HOST CITY: Having hosted the biggest and best event in the world in 2012, what type and scale of events is London aiming to host over the next 10 years?
Iain Edmondson: We have secured a calendar of championships for Olympic sports, such as European Hockey 2015, World Track Cycling 2016 and the World Athletics 2017 in the permanent Olympic venues.
And there’s the Rugby World Cup next year, which takes place in existing venues and the new assets we have, including the Olympic stadium. Complementing that are events where London provides the opportunity to globalise, like the NFL.
What was once termed a decade of sport has now been rounded off with the announcement that the 2020 European football championships will be finishing here, with the semi-finals and finals.
What we are doing now is to see how we can bring our reputation from sport and major events into the cultural content that we have. People visit London largely because it is a diverse city with great attractions in a number of different ways – not just museums and galleries but the performing arts that appeal to people throughout the year.
You see some great examples of light festivals in cities around the world in the winter. The idea of a London Light Festival is something that we are looking at seriously.
HOST CITY: How seriously are you considering a bid for the 2025 World Expo?
Iain Edmondson: Very seriously. Our experience of delivering major international events over the past decade means we now have the capability to evaluate the practicalities as well as potential benefits of hosting the biggest and the best, like a World Expo.
Ten years or so ago we wouldn’t have had the same degree of understanding and intelligence to look at its potential to deliver our strategy and aims for London. We are better placed to consider whether or not the World Expo is right for the city and whether we want to enter the race.
If you are going to host something of that scale you need certain infrastructure, so we have looked into that as well. We are looking at the assets in the city that we have now, like Queen Elizabeth Olympic Park, what the situation might be for London in ten years’ time and how this might align with an Expo.
The good thing is that the Mayor understands the power of major events and wants to hear recommendations as to whether we should bid or not.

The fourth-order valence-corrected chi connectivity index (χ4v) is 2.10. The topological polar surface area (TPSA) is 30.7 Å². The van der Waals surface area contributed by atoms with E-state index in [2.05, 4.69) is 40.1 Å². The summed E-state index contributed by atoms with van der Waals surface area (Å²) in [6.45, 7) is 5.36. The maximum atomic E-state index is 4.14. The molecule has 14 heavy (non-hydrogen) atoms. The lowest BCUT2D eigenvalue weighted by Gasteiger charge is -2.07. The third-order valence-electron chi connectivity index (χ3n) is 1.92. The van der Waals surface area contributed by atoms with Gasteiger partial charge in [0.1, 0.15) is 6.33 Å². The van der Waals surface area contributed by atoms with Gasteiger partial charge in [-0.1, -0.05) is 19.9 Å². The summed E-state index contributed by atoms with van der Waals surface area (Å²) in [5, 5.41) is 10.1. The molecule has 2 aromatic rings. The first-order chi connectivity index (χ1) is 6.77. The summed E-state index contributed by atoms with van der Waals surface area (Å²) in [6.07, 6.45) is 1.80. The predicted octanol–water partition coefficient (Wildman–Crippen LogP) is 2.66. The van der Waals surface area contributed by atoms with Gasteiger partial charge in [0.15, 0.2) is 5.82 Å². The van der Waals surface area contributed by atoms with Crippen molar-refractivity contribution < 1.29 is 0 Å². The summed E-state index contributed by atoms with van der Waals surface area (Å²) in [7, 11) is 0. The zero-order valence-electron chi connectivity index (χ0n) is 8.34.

HOST CITY: What do you think the owners of major events are most looking for in a host city?
Iain Edmondson: There are basic factors that you’ve got to be able to demonstrate, such as transport and security, but one the biggest is the ability to reach an audience. Rights holders are interested in the markets where the events are hosted. If you’ve got partners that are proactively investing in engaging with and marketing events, then that is appealing to rights owners.
HOST CITY: How can London compete with emerging markets in this space?
Iain Edmondson: We are one of the best in the world in terms of an event-going public, so there is an appetite to attend and physically spectate. We are also one of the best from a media perspective, to be able reach people who aren’t seeing an event in person, but through media channels and the press.
Our challenge compared to some competitors is the ability to justify large sums of investment up front from public funds, because the business case for investing multi-millions in destination marketing for a city that is already established is different to a new city that needs to make a mark.
But we are working with the Mayor and all the difference agencies in the city to demonstrate that you don’t necessarily need that. We can still work to provide a commercially successful event, without having a large cash downpayment where there isn’t necessarily an audience behind it. However, there are often other grounds for justifying public investment, such as the long term business benefits where London has proven to have invested wisely over the past decade.
HOST CITY: What do rights holders need to do make bidding more attractive to cities?
Iain Edmondson: Transparency is a must-have for public democratic processes where big money is open to scrutiny. We work in an environment where we expect to be asked awkward questions and justify the answers.
If a bid process is open and transparent, you can choose to engage or not. It’s just a minimum requirement that everyone can see up front the basis on which they are making decisions.
Another thing that is important is recognising the ability for rights holders to work in partnership with hosts. The city staffs the event and puts together commercial deals – they often become the people with the most invested in the success of it, so if the rights owner can work closely with the city and understand its aspirations for hosting it, it’s more often going to be a win-win on both sides.
For example, the ASO are very well resourced; they have looked after the Tour de France for a hundred years. We’ve had some good experience of working with them in 2007 and 2014 and they understand what the host brings.
But some smaller federations often don’t have the capacity to do a lot of detailed planning. The more they can work together and align the events with the expectations of host cities, the better.
For more information about London’s event plans visit www.londonandpartners.com/events